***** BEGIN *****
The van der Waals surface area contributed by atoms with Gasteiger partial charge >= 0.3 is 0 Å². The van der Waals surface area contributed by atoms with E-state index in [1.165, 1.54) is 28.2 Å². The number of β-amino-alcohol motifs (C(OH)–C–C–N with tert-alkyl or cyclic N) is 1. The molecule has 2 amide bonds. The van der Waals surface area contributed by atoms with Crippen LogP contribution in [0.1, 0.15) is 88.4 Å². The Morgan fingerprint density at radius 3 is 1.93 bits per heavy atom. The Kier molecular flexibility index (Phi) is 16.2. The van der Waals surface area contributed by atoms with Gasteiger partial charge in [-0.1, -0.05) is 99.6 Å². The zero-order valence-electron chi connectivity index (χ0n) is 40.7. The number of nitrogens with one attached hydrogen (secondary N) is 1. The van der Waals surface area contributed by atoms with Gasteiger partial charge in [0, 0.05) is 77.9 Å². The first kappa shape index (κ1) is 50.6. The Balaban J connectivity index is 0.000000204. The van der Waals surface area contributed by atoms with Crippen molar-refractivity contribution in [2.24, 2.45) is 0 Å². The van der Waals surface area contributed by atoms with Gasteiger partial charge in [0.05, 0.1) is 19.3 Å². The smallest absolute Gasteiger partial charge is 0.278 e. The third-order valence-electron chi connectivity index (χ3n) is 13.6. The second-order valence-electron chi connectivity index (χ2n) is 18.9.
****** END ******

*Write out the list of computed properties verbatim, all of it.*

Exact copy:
The van der Waals surface area contributed by atoms with Gasteiger partial charge >= 0.3 is 0 Å². The van der Waals surface area contributed by atoms with E-state index in [1.165, 1.54) is 28.2 Å². The number of β-amino-alcohol motifs (C(OH)–C–C–N with tert-alkyl or cyclic N) is 1. The molecule has 2 amide bonds. The van der Waals surface area contributed by atoms with Crippen LogP contribution in [0.1, 0.15) is 88.4 Å². The Morgan fingerprint density at radius 3 is 1.93 bits per heavy atom. The Kier molecular flexibility index (Phi) is 16.2. The van der Waals surface area contributed by atoms with Gasteiger partial charge in [-0.1, -0.05) is 99.6 Å². The zero-order valence-electron chi connectivity index (χ0n) is 40.7. The number of nitrogens with one attached hydrogen (secondary N) is 1. The van der Waals surface area contributed by atoms with Gasteiger partial charge in [0, 0.05) is 77.9 Å². The first kappa shape index (κ1) is 50.6. The Balaban J connectivity index is 0.000000204. The van der Waals surface area contributed by atoms with Crippen molar-refractivity contribution in [2.24, 2.45) is 0 Å². The van der Waals surface area contributed by atoms with Gasteiger partial charge in [0.05, 0.1) is 19.3 Å². The smallest absolute Gasteiger partial charge is 0.278 e. The third-order valence-electron chi connectivity index (χ3n) is 13.6. The second-order valence-electron chi connectivity index (χ2n) is 18.9.